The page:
I note that a smell indicates the need to change the concentrate; assuming that I retain my sense of smell Covid notwithstanding, what sort of smell should I be trying to detect?
Title: Re: General Concern
Post by: Ken S on October 03, 2020, 07:13:48 pm
Looking back at the replies, Sebastien is the same Sebastien doing the Tormek online classes. I sent him a PM requesting that he answer ega's last reply. Tormek doesn't work weekends, so it will probably be sometime next week before we hear from him.

Ken
Title: Re: General Concern
Post by: ega on October 03, 2020, 07:43:28 pm
Ken S:
Thank you for your good offices.
BTW, I hope that whatever it was that took you to ER (see above) is now just a memory.
Title: Re: General Concern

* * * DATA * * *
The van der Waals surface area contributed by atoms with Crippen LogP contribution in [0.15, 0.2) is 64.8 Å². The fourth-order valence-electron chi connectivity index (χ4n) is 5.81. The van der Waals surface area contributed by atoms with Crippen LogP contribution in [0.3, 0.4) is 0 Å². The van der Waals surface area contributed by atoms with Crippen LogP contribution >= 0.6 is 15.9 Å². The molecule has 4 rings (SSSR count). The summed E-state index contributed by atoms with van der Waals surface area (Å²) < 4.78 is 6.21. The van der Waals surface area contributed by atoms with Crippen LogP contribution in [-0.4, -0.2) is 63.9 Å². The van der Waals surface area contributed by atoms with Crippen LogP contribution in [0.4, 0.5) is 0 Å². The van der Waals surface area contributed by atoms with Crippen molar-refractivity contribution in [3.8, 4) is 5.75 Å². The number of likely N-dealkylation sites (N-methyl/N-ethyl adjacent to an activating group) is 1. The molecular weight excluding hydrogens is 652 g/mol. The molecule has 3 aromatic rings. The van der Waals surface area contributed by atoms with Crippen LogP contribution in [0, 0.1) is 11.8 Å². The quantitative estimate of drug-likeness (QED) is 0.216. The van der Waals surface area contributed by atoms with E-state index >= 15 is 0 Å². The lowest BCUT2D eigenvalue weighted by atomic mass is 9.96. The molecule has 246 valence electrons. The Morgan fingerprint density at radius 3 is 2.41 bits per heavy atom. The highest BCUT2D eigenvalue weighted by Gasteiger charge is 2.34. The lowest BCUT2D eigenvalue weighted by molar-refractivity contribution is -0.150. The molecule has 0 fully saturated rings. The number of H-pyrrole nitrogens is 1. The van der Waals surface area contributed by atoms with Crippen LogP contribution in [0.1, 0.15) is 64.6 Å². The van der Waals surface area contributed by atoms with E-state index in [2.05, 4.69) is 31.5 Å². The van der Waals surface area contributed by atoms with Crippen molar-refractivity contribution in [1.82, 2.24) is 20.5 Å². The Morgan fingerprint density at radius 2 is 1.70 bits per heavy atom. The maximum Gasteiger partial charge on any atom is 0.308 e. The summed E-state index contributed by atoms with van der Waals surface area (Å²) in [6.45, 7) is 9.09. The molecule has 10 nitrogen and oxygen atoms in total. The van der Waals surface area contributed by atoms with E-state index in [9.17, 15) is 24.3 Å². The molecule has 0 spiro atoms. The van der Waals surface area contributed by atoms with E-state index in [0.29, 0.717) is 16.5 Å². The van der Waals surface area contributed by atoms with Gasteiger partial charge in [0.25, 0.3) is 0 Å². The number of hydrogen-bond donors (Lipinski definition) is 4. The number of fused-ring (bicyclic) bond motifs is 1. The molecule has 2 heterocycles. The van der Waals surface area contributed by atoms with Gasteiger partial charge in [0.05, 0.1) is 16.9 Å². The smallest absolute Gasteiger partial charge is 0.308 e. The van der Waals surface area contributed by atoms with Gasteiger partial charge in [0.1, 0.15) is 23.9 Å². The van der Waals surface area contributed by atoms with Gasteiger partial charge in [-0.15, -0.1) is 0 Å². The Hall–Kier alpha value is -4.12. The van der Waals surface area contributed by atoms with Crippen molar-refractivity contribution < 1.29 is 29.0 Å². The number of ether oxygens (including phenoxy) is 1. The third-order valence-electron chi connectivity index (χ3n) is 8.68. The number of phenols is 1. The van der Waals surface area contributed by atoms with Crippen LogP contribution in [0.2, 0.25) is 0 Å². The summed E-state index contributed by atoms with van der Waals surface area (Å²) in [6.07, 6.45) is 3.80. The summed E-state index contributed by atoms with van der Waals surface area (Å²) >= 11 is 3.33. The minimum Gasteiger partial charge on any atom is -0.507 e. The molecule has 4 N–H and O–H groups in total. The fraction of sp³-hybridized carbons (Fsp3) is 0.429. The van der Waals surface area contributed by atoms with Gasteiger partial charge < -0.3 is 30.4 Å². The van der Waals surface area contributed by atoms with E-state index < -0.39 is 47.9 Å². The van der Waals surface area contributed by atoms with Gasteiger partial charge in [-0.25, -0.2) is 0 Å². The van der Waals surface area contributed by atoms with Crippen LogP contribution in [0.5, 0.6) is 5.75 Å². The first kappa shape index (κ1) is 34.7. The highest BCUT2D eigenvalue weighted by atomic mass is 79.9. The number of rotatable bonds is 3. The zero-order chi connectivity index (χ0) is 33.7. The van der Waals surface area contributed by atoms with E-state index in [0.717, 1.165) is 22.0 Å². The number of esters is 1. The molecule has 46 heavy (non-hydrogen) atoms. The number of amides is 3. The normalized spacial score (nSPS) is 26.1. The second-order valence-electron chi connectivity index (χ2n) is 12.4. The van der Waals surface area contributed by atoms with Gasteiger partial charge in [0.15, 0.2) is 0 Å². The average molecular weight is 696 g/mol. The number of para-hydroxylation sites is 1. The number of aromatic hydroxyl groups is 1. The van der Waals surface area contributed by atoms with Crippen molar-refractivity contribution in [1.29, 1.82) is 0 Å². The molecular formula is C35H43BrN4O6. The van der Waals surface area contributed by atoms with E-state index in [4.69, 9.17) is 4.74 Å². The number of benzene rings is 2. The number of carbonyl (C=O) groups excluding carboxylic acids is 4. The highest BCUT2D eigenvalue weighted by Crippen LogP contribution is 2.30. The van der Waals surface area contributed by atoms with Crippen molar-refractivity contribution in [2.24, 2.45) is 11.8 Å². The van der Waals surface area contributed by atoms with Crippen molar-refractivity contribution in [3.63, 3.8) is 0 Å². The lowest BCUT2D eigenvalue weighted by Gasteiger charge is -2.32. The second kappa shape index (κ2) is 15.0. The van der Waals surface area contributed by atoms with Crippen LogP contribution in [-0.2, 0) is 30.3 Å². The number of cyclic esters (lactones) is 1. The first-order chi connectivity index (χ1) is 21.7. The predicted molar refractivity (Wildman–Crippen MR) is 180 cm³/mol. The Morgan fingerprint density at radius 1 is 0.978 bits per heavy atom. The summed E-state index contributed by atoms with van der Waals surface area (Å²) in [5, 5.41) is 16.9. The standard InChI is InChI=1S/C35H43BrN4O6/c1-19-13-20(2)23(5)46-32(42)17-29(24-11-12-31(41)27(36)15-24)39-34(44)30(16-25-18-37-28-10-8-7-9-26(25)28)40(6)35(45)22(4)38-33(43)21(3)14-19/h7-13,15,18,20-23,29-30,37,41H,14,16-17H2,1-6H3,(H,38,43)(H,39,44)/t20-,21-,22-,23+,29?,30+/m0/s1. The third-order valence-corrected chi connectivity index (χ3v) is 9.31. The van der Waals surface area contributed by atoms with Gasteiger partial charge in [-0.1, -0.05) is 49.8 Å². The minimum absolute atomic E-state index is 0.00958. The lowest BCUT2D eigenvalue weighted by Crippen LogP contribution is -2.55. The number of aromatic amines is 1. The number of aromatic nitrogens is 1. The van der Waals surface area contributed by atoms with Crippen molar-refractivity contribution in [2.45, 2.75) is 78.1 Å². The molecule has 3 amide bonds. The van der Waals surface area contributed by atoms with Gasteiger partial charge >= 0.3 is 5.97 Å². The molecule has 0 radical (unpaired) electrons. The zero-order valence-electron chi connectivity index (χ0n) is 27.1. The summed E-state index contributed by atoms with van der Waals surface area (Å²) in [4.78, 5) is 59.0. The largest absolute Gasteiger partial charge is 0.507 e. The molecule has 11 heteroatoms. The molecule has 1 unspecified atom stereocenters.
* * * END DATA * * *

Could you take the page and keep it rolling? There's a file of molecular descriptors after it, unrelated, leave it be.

Post by: Ken S on October 03, 2020, 11:17:36 pm
Ega,

Thank you for the good wishes. You and I are still both active on the forum since 2009.

As part of my self study, I watch many you tubes which might not seem Tormek specific. I found this sharpening video today by Frank Klausz, a highly respected woodworker. He sharpens with waterstones, however, I noticed that he uses the same wooden water trough for all of his stones, without worrying about changing the water. He is a very skilled, dedicated woodworker and sharpener. If he felt that cross contamination was a real concern, I am certain that he would have used separate water troughs. Theoretically, it makes sense to use separate water. In the working world, it may not really make any difference. Here is the link:

https://youtu.be/pAR9fyXV8go

Ken
Title: Re: General Concern
Post by: ega on October 05, 2020, 12:25:21 pm